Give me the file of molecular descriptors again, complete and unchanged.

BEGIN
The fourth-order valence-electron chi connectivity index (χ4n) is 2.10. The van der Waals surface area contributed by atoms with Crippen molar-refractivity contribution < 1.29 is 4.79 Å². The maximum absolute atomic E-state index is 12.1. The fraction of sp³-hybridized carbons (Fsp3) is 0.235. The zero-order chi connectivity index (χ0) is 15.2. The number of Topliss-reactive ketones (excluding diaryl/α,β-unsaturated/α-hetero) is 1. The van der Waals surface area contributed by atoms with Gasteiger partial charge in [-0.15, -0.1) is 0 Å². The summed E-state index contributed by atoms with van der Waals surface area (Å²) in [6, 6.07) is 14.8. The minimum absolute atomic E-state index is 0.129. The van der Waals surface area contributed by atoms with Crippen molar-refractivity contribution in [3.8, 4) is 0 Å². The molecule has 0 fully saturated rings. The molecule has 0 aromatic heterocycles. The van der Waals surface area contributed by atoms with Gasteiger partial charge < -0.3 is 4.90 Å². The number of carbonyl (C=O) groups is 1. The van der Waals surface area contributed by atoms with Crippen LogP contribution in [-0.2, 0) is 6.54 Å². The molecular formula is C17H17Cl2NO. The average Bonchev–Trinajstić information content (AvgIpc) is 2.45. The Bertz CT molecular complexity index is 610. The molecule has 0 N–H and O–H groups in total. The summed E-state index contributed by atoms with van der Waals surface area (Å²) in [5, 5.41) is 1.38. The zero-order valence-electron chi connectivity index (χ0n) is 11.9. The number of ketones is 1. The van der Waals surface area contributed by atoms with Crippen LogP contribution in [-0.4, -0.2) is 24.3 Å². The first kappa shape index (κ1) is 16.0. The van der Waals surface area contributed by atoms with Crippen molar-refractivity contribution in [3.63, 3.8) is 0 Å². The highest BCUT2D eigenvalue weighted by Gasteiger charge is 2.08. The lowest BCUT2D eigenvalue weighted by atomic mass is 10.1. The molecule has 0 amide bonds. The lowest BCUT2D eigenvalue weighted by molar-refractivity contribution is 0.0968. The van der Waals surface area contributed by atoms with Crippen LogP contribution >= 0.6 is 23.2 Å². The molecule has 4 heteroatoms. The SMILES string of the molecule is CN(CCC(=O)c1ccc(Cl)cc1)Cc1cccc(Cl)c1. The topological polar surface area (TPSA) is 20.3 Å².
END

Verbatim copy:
The fourth-order valence-electron chi connectivity index (χ4n) is 2.10. The van der Waals surface area contributed by atoms with Crippen molar-refractivity contribution < 1.29 is 4.79 Å². The maximum absolute atomic E-state index is 12.1. The fraction of sp³-hybridized carbons (Fsp3) is 0.235. The zero-order chi connectivity index (χ0) is 15.2. The number of Topliss-reactive ketones (excluding diaryl/α,β-unsaturated/α-hetero) is 1. The van der Waals surface area contributed by atoms with Gasteiger partial charge in [-0.15, -0.1) is 0 Å². The summed E-state index contributed by atoms with van der Waals surface area (Å²) in [6, 6.07) is 14.8. The minimum absolute atomic E-state index is 0.129. The van der Waals surface area contributed by atoms with Crippen molar-refractivity contribution in [3.8, 4) is 0 Å². The molecule has 0 fully saturated rings. The molecule has 0 aromatic heterocycles. The van der Waals surface area contributed by atoms with Gasteiger partial charge < -0.3 is 4.90 Å². The number of carbonyl (C=O) groups is 1. The van der Waals surface area contributed by atoms with Crippen LogP contribution in [-0.2, 0) is 6.54 Å². The molecular formula is C17H17Cl2NO. The average Bonchev–Trinajstić information content (AvgIpc) is 2.45. The Bertz CT molecular complexity index is 610. The molecule has 0 N–H and O–H groups in total. The summed E-state index contributed by atoms with van der Waals surface area (Å²) in [5, 5.41) is 1.38. The zero-order valence-electron chi connectivity index (χ0n) is 11.9. The number of ketones is 1. The van der Waals surface area contributed by atoms with Crippen LogP contribution in [-0.4, -0.2) is 24.3 Å². The first kappa shape index (κ1) is 16.0. The van der Waals surface area contributed by atoms with Crippen molar-refractivity contribution in [3.63, 3.8) is 0 Å². The highest BCUT2D eigenvalue weighted by Gasteiger charge is 2.08. The lowest BCUT2D eigenvalue weighted by atomic mass is 10.1. The molecule has 0 amide bonds. The lowest BCUT2D eigenvalue weighted by molar-refractivity contribution is 0.0968. The van der Waals surface area contributed by atoms with Crippen LogP contribution >= 0.6 is 23.2 Å². The molecule has 4 heteroatoms. The SMILES string of the molecule is CN(CCC(=O)c1ccc(Cl)cc1)Cc1cccc(Cl)c1. The topological polar surface area (TPSA) is 20.3 Å².